Each mL contains: Atracurium besilate 10 mg.
Pharmacology: Competitive neuromuscular blockers act by competing with acetylcholine for receptors on the motor end plate of the neuromuscular junction to produce blockade. The muscles that produce fine rapid movements such as those of the face are the first to be affected followed by those of the limbs and torso; the last to be affected are those of the diaphragm. The paralysis is reversible with recovery occurring in reverse order. Restoration of normal neuromuscular function can be hastened by increasing the concentration of acetylcholine at the motor end plate by giving an anticholinesterase such as neostigmine.
Pharmacodynamics: Atracurium is a highly selective competitive (non-depolarizing) neuromuscular blocking agent with an intermediate duration of action.
Non-depolarizing agents antagonize the neurotransmitter action of acetylcholine by binding with receptor sites on the motor-end plate.
Atracurium can be used in a wide range of surgical procedures and to facilitate controlled ventilation.
Pediatric population: The limited data in neonates from literature reports suggest variability in the time to onset and duration of action of Atracurium in this population as compared to children.
Pharmacokinetics: Following intravenous injection, Atracurium undergo spontaneous degradation via Hofman elimination (a non-enzymatic breakdown process occurring at physiological pH and temperature) to produce laudanoside and other metabolites. There is also hydrolysis by non-specific plasma esterases. The metabolites have no neuromuscular blocking activity.
About 80% of atracurium is bound to plasma proteins. Atracurium and its metabolites cross the placenta in clinically insignificant amounts.
Excretion of Atracurium is in urine and bile, mostly as metabolites. The elimination half-life has been reported to be approximately 20 minutes for atracurium.
Atracurium besilate is used as an adjunct to general anesthesia or sedation in the intensive care unit (ICU) to relax skeletal muscles and to facilitate tracheal intubation and mechanical ventilation.
The usual initial dose of atracurium besilate for adults and children over one month of age is 300 to 600 μg per kg body weight by intravenous injection. Subsequent doses of 100 to 200 mcg per kg may be given as necessary, typically after 15 to 25 minutes. It is recommended that in patients with cardiovascular disease that initial dose should be administered over a period of 60 seconds.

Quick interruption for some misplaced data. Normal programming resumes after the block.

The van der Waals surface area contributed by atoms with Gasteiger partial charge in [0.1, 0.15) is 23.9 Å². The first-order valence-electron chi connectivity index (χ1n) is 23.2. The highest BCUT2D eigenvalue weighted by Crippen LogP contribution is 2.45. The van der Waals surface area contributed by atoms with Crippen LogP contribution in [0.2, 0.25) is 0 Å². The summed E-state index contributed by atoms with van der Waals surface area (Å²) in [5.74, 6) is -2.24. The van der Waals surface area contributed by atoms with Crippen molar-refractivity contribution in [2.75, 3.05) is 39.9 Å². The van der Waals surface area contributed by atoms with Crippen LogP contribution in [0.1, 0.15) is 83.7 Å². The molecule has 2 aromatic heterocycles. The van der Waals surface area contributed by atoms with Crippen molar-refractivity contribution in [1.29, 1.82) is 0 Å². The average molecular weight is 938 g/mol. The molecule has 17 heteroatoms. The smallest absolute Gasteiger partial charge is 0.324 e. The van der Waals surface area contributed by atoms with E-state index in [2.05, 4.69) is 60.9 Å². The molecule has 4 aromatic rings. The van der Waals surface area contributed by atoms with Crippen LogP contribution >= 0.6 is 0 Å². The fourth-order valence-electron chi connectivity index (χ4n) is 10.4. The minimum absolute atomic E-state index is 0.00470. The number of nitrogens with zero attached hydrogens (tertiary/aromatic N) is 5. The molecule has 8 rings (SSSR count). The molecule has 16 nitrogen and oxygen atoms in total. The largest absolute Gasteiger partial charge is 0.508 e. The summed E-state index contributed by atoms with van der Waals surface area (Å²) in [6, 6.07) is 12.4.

Atracurium besilate may also be given by continuous intravenous infusion at a rate of 5 to 10 mcg per kg per minute to maintain neuromuscular block during prolonged procedures. Somewhat higher infusion rates may be used in patients undergoing controlled ventilation in intensive care.
Or as prescribed by the physician.
Symptoms: Prolonged muscle paralysis and its consequences are the main signs of overdosage.
Management: It is essential to maintain a patient airway together with assisted positive pressure ventilation until spontaneous respiration is adequate. Full sedation will be required since consciousness is not impaired. Recovery may be hastened by the administration of anticholinesterase agents accompanied by atropine or glycopyrrolate, once evidence of spontaneous recovery is present.
Atracurium is contraindicated in patients known to be hypertensive to atracurium, cisatracurium or benzenesulfonic acid.
In common with all the other neuromuscular blocking agents, atracurium paralyses the respiratory muscles as well as other skeletal muscles but has no effect on consciousness. Atracurium should be administered only with adequate general anesthesia and only by or under the close supervision of an experienced anesthetist with adequate facilities for endotracheal intubation and artificial ventilation.
The potential for histamine release exists in susceptible patients during atracurium administration. Caution should be exercised in administering atracurium to patients with history suggestive of an increased sensitivity to the effects of histamine. In particular, bronchospasm may occur in patients with a history of allergy and asthma.
High rates of cross-sensitivity between neuromuscular blocking agents have been reported. Therefore, where possible, before administering atracurium, hypersensitivity to other neuromuscular blocking agents should be excluded. Atracurium should only be used when absolutely essential in susceptible patients. Patients who experience a hypersensitivity reaction under general anesthesia should be tested subsequently for hypersensitivity to other neuromuscular blockers.
Monitoring of serial creatinine phosphate (CPK) values should be considered in asthmatic patients receiving high dose corticosteroids and neuromuscular blocking agents in ICU.
Atracurium does not have significant vagal or ganglionic blocking properties in the recommended dosage range. Consequently, atracurium has no clinically significant effects on heart rate in the recommended dosage range and it will not counteract the bradycardia produced by many anesthetic agents or by vagal stimulation during surgery.
In common with other non-depolarizing neuromuscular blocking agents, increased sensitivity to atracurium may be expected in patients with myasthenia gravis and other forms of neuromuscular disease.